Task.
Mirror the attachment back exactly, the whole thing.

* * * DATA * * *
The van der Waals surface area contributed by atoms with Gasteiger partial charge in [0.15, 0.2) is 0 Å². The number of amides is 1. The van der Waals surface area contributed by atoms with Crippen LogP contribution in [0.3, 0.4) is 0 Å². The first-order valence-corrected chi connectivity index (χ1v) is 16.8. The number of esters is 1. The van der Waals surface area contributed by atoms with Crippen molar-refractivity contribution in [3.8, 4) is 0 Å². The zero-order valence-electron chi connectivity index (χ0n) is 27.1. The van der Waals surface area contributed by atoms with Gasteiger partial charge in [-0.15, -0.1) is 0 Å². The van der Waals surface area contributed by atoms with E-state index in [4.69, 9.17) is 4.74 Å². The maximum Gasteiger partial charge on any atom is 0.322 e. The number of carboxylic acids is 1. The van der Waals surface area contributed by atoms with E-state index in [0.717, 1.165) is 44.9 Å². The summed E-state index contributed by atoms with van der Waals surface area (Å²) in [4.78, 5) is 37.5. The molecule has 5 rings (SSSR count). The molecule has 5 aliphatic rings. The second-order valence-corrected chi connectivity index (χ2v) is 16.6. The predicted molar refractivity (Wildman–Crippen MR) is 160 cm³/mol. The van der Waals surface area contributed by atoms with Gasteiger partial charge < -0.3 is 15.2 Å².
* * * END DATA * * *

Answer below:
The van der Waals surface area contributed by atoms with Gasteiger partial charge in [0.15, 0.2) is 0 Å². The number of amides is 1. The van der Waals surface area contributed by atoms with Crippen LogP contribution in [0.3, 0.4) is 0 Å². The first-order valence-corrected chi connectivity index (χ1v) is 16.8. The number of esters is 1. The van der Waals surface area contributed by atoms with Crippen molar-refractivity contribution in [3.8, 4) is 0 Å². The zero-order valence-electron chi connectivity index (χ0n) is 27.1. The van der Waals surface area contributed by atoms with Gasteiger partial charge in [-0.15, -0.1) is 0 Å². The van der Waals surface area contributed by atoms with E-state index in [4.69, 9.17) is 4.74 Å². The maximum Gasteiger partial charge on any atom is 0.322 e. The number of carboxylic acids is 1. The van der Waals surface area contributed by atoms with E-state index in [0.717, 1.165) is 44.9 Å². The summed E-state index contributed by atoms with van der Waals surface area (Å²) in [4.78, 5) is 37.5. The molecule has 5 rings (SSSR count). The molecule has 5 aliphatic rings. The second-order valence-corrected chi connectivity index (χ2v) is 16.6. The predicted molar refractivity (Wildman–Crippen MR) is 160 cm³/mol. The van der Waals surface area contributed by atoms with Gasteiger partial charge < -0.3 is 15.2 Å².